Gaia wins the stellar jackpot
Thanks to the data collected by the satellite Gaia and all observations of a group of amateur astronomers has been possible to discover Gaia14aae, a new class of binary system of Cataclysmic Variables. Its uniqueness lies in the fact that, from our point of view, is perfectly cut, showing an eclipse every 50 minutes.
The Gaia satellite has discovered a binary system is extremely rare, in which one star “eats” the other, but neither contains hydrogen, the most common element in the universe. The system could be an important tool to understand how binary stars explode at the end of their lives.
Credit: Fraser/ Hodgkin/Campbell/BINSIM
An international team of researchers, with the help of some amateur astronomers has discovered a very peculiar binary system: the first of this type in which one star eclipses the other completely. It is classified as a cataclysmic variable system, which is a pair of stars formed by a white dwarf that attracts the outer layers of its companion star.
The binary system, which was called Gaia14aae, could also be an important laboratory for studying the supernova explosions used to estimate cosmic distances and thus to measure the expansion of the Universe. The details of this research will be published in the journal Monthly Notices of the Royal Astronomical Society and are available at this link.
Gaia14aae is located about 730 light-years away from us in the constellation Draco. It was discovered by the European Space Agency’s Gaia satellite in August 2014, when it increased its brightness suddenly becoming five times brighter over the course of a single day.
Astronomers led by Heather Campbell of Cambridge University analyzed data from Gaia and have determined that the sudden explosion was due to the fact that the white dwarf, a celestial body so dense that a teaspoon of the material that composes it weighs as much as an elephant, is devouring its great companion.
Additional observations by the Center for Backyard Astrophysics, a collaboration of amateurs and professionals, have shown that Gaia14aae is an eclipsing binary very rare, in which, from our vantage point, one star passes in front of another completely obscuring it. The two stars orbiting each other very quickly, so that a total eclipse occurs roughly every 50 minutes.
“It’s rare to see binary systems so well aligned,” said Heather Campbell of the Institute of Astronomy in Cambridge, who led the campaign of observations following the discovery for Gaia14aae. “Thanks to this feature, we can obtain very precise estimates of certain physical parameters of the system, and thus better understand how they are made and how to evolve these celestial bodies. It’s an interesting system; there is much to learn from it. ”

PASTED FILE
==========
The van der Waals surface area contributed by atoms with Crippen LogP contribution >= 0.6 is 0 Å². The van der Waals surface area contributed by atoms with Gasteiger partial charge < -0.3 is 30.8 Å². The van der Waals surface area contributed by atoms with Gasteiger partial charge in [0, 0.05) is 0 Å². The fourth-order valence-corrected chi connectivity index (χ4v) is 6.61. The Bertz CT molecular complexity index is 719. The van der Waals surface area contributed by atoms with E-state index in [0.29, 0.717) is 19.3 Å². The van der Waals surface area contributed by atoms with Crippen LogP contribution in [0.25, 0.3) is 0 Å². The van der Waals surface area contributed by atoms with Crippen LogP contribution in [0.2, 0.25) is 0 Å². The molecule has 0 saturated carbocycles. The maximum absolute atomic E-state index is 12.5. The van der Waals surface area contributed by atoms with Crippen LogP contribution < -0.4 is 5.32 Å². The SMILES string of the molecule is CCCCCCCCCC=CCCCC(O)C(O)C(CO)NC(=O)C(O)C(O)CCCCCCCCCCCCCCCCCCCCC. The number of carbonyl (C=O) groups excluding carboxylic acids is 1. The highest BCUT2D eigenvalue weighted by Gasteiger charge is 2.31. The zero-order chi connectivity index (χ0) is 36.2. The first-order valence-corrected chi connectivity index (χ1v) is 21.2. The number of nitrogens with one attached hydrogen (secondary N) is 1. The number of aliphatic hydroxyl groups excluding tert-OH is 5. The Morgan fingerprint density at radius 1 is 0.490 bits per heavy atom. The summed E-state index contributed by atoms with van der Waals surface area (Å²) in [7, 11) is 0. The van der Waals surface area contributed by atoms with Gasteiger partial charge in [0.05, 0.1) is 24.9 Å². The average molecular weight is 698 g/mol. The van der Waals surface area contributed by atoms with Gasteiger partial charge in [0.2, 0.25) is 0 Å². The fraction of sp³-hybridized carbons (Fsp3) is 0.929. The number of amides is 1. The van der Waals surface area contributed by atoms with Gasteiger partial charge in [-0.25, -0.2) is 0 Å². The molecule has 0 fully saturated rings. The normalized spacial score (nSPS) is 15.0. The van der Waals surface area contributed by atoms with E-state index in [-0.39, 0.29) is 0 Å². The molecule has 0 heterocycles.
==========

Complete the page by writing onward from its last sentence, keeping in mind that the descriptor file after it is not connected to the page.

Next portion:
Using spectroscopic data collected by William Herschel Telescope in the Canary Islands, Campbell and his colleagues found that Gaia14aae contains large amounts of helium, but no trace of hydrogen, which is very unusual considering that hydrogen is the most common element in Universe. The lack of hydrogen has allowed to classify Gaia14aae as an extremely rare type of system Canum Venaticorum AM (AM CVN), which in turn is part of the class of Cataclysmic Variables, systems in which both stars have lost all their hydrogen. This is the first system type AM CVn for which it is observed one of the two stars totally eclipse the other.
“It’s very interesting that the first discovery of a system with these features come to the scientific community through the report of a group of amateur astronomers,” said Campbell. “This highlights the vital contribution that amateur astronomers provide scientific research.”
The systems of the type AM CVn are composed of a white dwarf, a star small, dense and hot that is literally devouring its companion largest. The gravitational effects of the white dwarf are so strong that it forces the companion star to swell like a balloon and move inexorably toward her.
The companion star has a volume of about 125 times that of the Sun, and therefore dominates the white dwarf, which has a similar size to the Earth (roughly like the comparison between a balloon and a ball). However, the companion star is slight: it contains only 1% of the mass of the white dwarf.
AM CVn binary systems are of great interest to astronomers, because they may provide the key to unlocking one of the greatest mysteries of modern astrophysics, i.e. what causes explosions of Type Ia supernova. This type of supernova is important in astrophysics because it produces a peak brightness of which we know the absolute value, and this makes it an important tool for measuring cosmic distances, and therefore the expansion of the Universe.
We do not know if the two stars will collide causing the explosion of a supernova, or if the white dwarf will have time to devour its entire companion before this explosive event will happen.
“This is an exceptional system: a rare binary system in which the orbits of the stars complete an orbit faster than the minute hand of a clock, and most are oriented to eclipse each other,” he said Tom Marsh from the University of Warwick. “We will be able to measure their sizes and masses with accuracy better than any system of its kind. This is very promising and creates very high expectations on the forthcoming findings of the Gaia satellite. ”
“It is an incredible record for Gaia, and we want to be the first of many,” said Simon Hodgkin Institute of Astronomy in Cambridge, who is leading the search for other sources variables, or transient data in Gaia. “Gaia has already found hundreds of transients in its first months of operation, and we know that there are still many to be discovered.”